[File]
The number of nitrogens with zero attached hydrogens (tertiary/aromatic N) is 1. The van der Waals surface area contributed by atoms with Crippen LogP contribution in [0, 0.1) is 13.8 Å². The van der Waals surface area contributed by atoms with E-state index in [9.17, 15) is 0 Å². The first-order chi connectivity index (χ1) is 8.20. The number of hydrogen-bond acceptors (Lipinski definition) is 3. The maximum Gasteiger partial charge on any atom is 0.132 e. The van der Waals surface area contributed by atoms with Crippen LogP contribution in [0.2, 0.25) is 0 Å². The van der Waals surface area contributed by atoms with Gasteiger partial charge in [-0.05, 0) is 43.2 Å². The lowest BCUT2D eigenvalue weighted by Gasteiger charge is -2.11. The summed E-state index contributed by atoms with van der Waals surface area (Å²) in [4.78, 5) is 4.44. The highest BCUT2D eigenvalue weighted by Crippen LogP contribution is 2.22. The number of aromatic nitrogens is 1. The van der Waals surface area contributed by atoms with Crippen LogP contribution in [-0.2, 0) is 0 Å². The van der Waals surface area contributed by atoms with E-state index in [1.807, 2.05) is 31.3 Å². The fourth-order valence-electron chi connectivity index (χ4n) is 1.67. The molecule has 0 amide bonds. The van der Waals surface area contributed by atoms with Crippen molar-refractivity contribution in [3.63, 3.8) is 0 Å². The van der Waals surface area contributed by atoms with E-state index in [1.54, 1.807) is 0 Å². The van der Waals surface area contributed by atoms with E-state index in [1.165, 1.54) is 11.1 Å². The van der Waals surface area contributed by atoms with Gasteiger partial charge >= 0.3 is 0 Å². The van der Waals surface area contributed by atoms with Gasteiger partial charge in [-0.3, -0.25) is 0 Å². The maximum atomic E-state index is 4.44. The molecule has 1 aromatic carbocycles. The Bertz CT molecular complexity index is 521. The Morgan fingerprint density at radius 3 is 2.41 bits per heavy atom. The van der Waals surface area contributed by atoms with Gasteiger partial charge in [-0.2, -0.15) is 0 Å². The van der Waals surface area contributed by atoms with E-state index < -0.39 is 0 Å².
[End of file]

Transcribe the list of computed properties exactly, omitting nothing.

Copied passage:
The number of nitrogens with zero attached hydrogens (tertiary/aromatic N) is 1. The van der Waals surface area contributed by atoms with Crippen LogP contribution in [0, 0.1) is 13.8 Å². The van der Waals surface area contributed by atoms with E-state index in [9.17, 15) is 0 Å². The first-order chi connectivity index (χ1) is 8.20. The number of hydrogen-bond acceptors (Lipinski definition) is 3. The maximum Gasteiger partial charge on any atom is 0.132 e. The van der Waals surface area contributed by atoms with Crippen LogP contribution in [0.2, 0.25) is 0 Å². The van der Waals surface area contributed by atoms with Gasteiger partial charge in [-0.05, 0) is 43.2 Å². The lowest BCUT2D eigenvalue weighted by Gasteiger charge is -2.11. The summed E-state index contributed by atoms with van der Waals surface area (Å²) in [4.78, 5) is 4.44. The highest BCUT2D eigenvalue weighted by Crippen LogP contribution is 2.22. The number of aromatic nitrogens is 1. The van der Waals surface area contributed by atoms with Crippen LogP contribution in [-0.2, 0) is 0 Å². The van der Waals surface area contributed by atoms with E-state index in [1.807, 2.05) is 31.3 Å². The fourth-order valence-electron chi connectivity index (χ4n) is 1.67. The molecule has 0 amide bonds. The van der Waals surface area contributed by atoms with Crippen molar-refractivity contribution in [3.63, 3.8) is 0 Å². The van der Waals surface area contributed by atoms with E-state index in [1.54, 1.807) is 0 Å². The van der Waals surface area contributed by atoms with E-state index in [1.165, 1.54) is 11.1 Å². The van der Waals surface area contributed by atoms with Gasteiger partial charge >= 0.3 is 0 Å². The van der Waals surface area contributed by atoms with Gasteiger partial charge in [-0.3, -0.25) is 0 Å². The maximum atomic E-state index is 4.44. The molecule has 1 aromatic carbocycles. The Bertz CT molecular complexity index is 521. The Morgan fingerprint density at radius 3 is 2.41 bits per heavy atom. The van der Waals surface area contributed by atoms with Gasteiger partial charge in [-0.2, -0.15) is 0 Å². The van der Waals surface area contributed by atoms with E-state index < -0.39 is 0 Å².